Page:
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Know your prostate cancer options

Prostate Cancer
Nearly 181,000 men in the United States will be diagnosed with prostate cancer this year, according to the American Cancer Society. When the disease is caught and treated early, it has high survival rates. That means that, for many men with prostate cancer, selecting a treatment is less about choosing a lifesaving option and more about protecting their quality of life after treatment.
Nearly 181,000 men in the United States will be diagnosed with prostate cancer this year, according to the American Cancer Society. When the disease is caught and treated early, it has high survival rates. That means that, for many men with prostate cancer, selecting a treatment is less about choosing a lifesaving option and more about protecting their quality of life after treatment.

Treatment options range widely, from active surveillance to hormone therapy to surgery, radiation therapy, chemotherapy and immunotherapy. Some treatments may cause adverse side effects, including sexual and intimacy issues, incontinence and pelvic pain.

Why active surveillance?

For some low-risk men, the recommended approach is active surveillance—keeping a watchful eye on the disease and its progression. “I recommend active surveillance for 10-15 percent of my patients,” says Evan Pisick, MD, Medical Oncologist at our Chicago hospital. “Some of them may never need therapy due to low risk of their disease ever progressing, while others may be too sick for therapy.” Active surveillance appeals to some patients because no surgery or hospital stay is required. But it may require frequent follow-ups with the doctor for blood, rectal exams and other tests.

Surgery for prostate cancer is typically an option for men with early -stage disease. The operation to remove the prostate is known as a robotic prostatectomy. Potential short-term side effects include shortening of the penis, leakage of urine from the bladder or stool from the bladder (incontinence). Possible long-term side effects include chronic leakage of urine from the bladder and erectile dysfunction.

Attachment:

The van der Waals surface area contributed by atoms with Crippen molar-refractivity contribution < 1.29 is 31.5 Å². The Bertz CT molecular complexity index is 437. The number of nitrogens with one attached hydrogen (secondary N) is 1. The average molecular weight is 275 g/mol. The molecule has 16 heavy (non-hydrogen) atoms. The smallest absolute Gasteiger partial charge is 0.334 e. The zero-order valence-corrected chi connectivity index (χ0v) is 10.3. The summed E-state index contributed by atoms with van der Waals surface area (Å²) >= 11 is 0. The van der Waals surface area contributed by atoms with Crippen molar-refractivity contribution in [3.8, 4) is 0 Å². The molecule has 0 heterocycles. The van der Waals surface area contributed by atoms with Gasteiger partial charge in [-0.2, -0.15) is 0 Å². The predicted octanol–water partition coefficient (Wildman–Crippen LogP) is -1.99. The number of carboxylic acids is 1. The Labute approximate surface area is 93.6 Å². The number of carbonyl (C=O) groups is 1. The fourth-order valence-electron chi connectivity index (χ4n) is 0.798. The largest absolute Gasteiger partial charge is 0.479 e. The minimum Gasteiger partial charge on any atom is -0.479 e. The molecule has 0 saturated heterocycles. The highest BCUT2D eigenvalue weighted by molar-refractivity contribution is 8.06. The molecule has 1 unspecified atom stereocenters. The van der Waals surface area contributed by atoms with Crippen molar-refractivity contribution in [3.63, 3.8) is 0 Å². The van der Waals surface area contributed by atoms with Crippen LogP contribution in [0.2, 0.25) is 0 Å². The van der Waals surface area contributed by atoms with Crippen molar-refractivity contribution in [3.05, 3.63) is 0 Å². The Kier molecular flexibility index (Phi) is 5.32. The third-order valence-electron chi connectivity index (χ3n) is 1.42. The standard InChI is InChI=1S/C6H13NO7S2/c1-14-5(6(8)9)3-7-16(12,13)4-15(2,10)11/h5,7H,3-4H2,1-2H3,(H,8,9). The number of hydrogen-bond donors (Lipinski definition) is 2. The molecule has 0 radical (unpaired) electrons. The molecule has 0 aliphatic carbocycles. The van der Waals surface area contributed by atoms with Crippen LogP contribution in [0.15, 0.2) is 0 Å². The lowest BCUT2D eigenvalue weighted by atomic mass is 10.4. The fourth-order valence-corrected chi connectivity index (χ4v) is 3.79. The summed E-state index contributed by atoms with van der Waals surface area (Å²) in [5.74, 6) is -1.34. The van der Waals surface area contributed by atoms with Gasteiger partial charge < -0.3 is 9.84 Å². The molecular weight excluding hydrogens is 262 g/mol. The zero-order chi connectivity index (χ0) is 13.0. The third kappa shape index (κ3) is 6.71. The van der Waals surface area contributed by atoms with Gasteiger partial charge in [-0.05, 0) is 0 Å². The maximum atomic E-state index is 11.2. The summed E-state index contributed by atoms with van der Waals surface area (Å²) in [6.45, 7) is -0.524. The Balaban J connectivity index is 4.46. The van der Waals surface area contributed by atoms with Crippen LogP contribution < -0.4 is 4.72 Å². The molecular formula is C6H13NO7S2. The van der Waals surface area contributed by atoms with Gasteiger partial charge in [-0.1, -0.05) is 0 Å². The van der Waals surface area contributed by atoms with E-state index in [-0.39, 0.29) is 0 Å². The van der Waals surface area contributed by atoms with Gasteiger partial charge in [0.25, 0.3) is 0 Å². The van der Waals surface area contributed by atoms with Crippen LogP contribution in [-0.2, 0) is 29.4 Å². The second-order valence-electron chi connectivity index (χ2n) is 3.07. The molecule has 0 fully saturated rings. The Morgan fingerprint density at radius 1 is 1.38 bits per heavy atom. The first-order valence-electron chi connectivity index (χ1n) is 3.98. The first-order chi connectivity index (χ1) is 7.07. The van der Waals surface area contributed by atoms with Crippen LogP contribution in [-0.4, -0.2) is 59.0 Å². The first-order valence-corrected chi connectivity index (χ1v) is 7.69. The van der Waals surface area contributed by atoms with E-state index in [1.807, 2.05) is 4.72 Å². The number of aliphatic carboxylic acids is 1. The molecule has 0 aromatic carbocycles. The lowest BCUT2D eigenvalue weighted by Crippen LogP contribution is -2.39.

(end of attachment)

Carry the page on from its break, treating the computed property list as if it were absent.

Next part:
Hormone therapy reduces the body’s production of testosterone, which fuels the growth of cancer cells. It comes with a long list of possible short-term side effects, including hot flashes, decreased muscle mass, decreased mental capacity, fatigue, depression, impaired sexual function, loss of libido, nausea, diarrhea, itching, weight gain, mood swings, breast tissue growth and insulin resistance. Over time, some patients may not return to pre-treatment testosterone levels.

Radiation therapy for prostate cancer involves the use of high-energy beams known as external-beam radiation therapy (EBRT) or radioactive seeds called brachytherapy.

“Frequent urination and mild to moderate burning on urination are essentially guaranteed with any form of radiation therapy, including brachytherapy,” says Sean Cavanaugh, MD, Chief of Radiation Oncology at our hospital near Atlanta. “In general, the urinary frequency will be increased a mild amount to moderate amount.”

What are other side effects of EBRT?

Other potential short-term side effects for EBRT include fatigue, urinary leakage, diarrhea and abdominal cramping. Possible long-term side effects include erectile dysfunction, changes in bowel habits, secondary cancers in treated areas and rectal bleeding. Brachytherapy has the short-term potential for pain, urinary retention and blood in the urine. Potential long-term side effects include erectile dysfunction and narrowing of the urethra.

Chemotherapy involves cancer-fighting drugs that are either injected into a vein or given by mouth. Potential short-term side effects include hair loss, mouth sores, loss of appetite, increased risk of infections, easy bruising or bleeding and fatigue. Possible long-term side effects include numbness and tingling, severe allergic reactions and nerve damage.

Immunotherapy is designed to stimulate the body’s own immune system to kill cancer cells. Potential short-term side effects include fever, chills, nausea, vomiting, fatigue, hypertension, increased heart rate, anemia, back pain, dizziness and muscle pain. Most of these side effects are mild to moderate and last one to two days.

For men with prostate cancer, there is no cookie-cutter approach to treatment. That’s why knowing your options and the potential side effects are important. “You’ve got to make the treatment match the patient,” says Dr. Cavanaugh. “Patients deserve numbers; they deserve to know what risk they’re facing and what their quality of life may be like afterwards.”